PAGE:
Figure 1. Pyrogram of a lyophilized sludge sample (700°C, split 1:50, MSD).
Figure 2. MSD TIC chromatograms of a lyophilized sludge sample; top: After thermal desorption at 275°C, bottom: Pyrogram resulting from pyrolysis of the same sample at 700°C immediately after the thermal desorption step.
Using fractionated pyrolysis multiple thermal desorption and/or pyrolysis steps are performed on a single sample at increasing temperatures providing more in-depth information, e.g. for multicomponent samples.
Since it is the aim of pyrolysis GC to determine volatile degradation products of macromolecules it is important to distinguish between actual degradation products and previously adsorbed volatile organic compounds (VOCs). Performing a thermal desorption step before pyrolysis provides additional information on adsorbed compounds and allows drying wet samples. Aditionally a clean pyrolysis profile is obtained without interfering contaminants that are unrelated to the macromolecular structure
Features and Benefits
- Multiple pyrolysis steps performed on a single sample at increasing temperatures
- Provides more in-depth information, e.g. for multicomponent samples.
Thermal desorption with solvent venting and pyrolysis of the same sample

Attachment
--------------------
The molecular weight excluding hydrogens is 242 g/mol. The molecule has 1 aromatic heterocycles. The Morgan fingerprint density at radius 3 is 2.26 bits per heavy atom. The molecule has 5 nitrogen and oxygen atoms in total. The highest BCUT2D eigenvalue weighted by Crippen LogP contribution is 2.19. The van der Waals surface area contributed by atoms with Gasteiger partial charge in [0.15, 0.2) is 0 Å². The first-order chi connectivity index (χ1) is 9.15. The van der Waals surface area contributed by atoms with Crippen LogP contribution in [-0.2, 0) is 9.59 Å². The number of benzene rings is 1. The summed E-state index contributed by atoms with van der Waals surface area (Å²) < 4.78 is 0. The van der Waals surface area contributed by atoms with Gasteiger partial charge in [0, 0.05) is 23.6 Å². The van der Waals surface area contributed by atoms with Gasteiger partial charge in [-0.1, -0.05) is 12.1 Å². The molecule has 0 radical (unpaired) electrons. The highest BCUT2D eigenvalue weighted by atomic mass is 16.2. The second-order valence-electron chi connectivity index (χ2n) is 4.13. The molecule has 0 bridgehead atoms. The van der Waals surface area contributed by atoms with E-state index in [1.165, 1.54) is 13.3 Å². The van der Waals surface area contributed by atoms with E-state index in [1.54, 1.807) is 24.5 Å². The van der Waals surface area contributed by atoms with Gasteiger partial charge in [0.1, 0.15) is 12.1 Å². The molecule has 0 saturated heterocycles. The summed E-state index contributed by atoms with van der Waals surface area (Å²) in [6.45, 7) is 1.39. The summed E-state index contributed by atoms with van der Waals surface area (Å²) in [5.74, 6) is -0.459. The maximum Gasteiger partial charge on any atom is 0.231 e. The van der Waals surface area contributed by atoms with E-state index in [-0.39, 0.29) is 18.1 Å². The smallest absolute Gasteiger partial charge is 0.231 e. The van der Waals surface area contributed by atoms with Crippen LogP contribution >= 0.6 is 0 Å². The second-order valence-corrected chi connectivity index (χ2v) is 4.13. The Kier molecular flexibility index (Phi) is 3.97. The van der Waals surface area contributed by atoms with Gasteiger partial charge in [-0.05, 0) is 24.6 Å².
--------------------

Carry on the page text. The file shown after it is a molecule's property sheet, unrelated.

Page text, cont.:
- Thermal desorption analysis and pyrolysis is performed on a single sample resulting in separate GC/MS chromatograms
- Sample is purged and cleaned using thermal desorption prior to the pyrolysis step
- A clean pyrolysis profile is obtained without interfering contaminants that are unrelated to the macromolecular structure
- Suitable e.g. for polymers in solution, enabling exact and reproducible sample amounts to be introduced
- Automated drying of wet or humid samples, saves time by eliminating external drying step
- Clearer and more accurate information is obtained from the sample
Fig. 1 shows a chromatogram of pyrolysis products from a lyophilized sludge pyrolyzed at 700°C. Besides other compounds, short chain fatty acids were identified. A first guess was that these compounds must originate from degradation processes because, given their volatility, they should have evaporated during the lyophilization step. In fig. 2, the top GC/MS chromatogram shows the compounds released from the lyophilized sludge during thermal desorption at 275 °C; the bottom chromatogram shows the pyrolysis products formed at 700 °C from the same sample immediately following the thermal desorption analysis.
The pyrogram doesn’t show the short chain fatty acids even though these were present in the thermal desorption chromatogram. This indicates that the acids were in fact adsorbed on the matrix and were not formed by degradation of the macromolecules.
Obviously, without the initial thermal desorption step, a pyrogram could have been interpreted incorrectly. Of course for a more detailed and more well-founded interpretation, a fractionation with higher resolution in terms of temperature steps (e.g. from 50° to 250°C in steps of 50°) should be considered.